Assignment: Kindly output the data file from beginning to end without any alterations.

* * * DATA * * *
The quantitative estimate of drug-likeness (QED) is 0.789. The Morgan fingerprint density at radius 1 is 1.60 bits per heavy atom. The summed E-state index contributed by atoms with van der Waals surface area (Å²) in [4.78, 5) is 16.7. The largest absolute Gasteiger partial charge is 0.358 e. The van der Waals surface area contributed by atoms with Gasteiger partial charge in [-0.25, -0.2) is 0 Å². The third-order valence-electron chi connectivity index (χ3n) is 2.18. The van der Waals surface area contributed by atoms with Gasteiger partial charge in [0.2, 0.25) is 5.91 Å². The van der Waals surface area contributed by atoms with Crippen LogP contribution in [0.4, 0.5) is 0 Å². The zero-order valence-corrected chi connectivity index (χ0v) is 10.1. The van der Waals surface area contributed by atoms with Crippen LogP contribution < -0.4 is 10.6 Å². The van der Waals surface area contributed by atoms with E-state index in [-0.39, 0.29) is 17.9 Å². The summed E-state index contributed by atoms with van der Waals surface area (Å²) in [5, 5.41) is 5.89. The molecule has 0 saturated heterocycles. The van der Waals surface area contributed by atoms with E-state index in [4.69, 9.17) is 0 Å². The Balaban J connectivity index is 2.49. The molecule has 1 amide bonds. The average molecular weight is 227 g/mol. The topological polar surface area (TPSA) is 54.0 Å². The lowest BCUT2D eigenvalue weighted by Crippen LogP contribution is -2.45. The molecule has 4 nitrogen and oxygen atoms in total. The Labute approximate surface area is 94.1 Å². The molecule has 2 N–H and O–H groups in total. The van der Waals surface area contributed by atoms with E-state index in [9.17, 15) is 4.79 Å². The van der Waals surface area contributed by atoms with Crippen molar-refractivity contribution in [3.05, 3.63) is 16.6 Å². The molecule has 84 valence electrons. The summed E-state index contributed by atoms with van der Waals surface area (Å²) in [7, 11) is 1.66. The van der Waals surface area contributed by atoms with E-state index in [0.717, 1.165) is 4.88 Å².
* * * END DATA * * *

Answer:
The quantitative estimate of drug-likeness (QED) is 0.789. The Morgan fingerprint density at radius 1 is 1.60 bits per heavy atom. The summed E-state index contributed by atoms with van der Waals surface area (Å²) in [4.78, 5) is 16.7. The largest absolute Gasteiger partial charge is 0.358 e. The van der Waals surface area contributed by atoms with Gasteiger partial charge in [-0.25, -0.2) is 0 Å². The third-order valence-electron chi connectivity index (χ3n) is 2.18. The van der Waals surface area contributed by atoms with Gasteiger partial charge in [0.2, 0.25) is 5.91 Å². The van der Waals surface area contributed by atoms with Crippen LogP contribution in [0.4, 0.5) is 0 Å². The zero-order valence-corrected chi connectivity index (χ0v) is 10.1. The van der Waals surface area contributed by atoms with Crippen LogP contribution < -0.4 is 10.6 Å². The van der Waals surface area contributed by atoms with E-state index in [-0.39, 0.29) is 17.9 Å². The summed E-state index contributed by atoms with van der Waals surface area (Å²) in [5, 5.41) is 5.89. The molecule has 0 saturated heterocycles. The van der Waals surface area contributed by atoms with E-state index in [4.69, 9.17) is 0 Å². The Balaban J connectivity index is 2.49. The molecule has 1 amide bonds. The average molecular weight is 227 g/mol. The topological polar surface area (TPSA) is 54.0 Å². The lowest BCUT2D eigenvalue weighted by Crippen LogP contribution is -2.45. The molecule has 4 nitrogen and oxygen atoms in total. The Labute approximate surface area is 94.1 Å². The molecule has 2 N–H and O–H groups in total. The van der Waals surface area contributed by atoms with E-state index in [9.17, 15) is 4.79 Å². The van der Waals surface area contributed by atoms with Crippen molar-refractivity contribution in [3.05, 3.63) is 16.6 Å². The molecule has 84 valence electrons. The summed E-state index contributed by atoms with van der Waals surface area (Å²) in [7, 11) is 1.66. The van der Waals surface area contributed by atoms with E-state index in [0.717, 1.165) is 4.88 Å².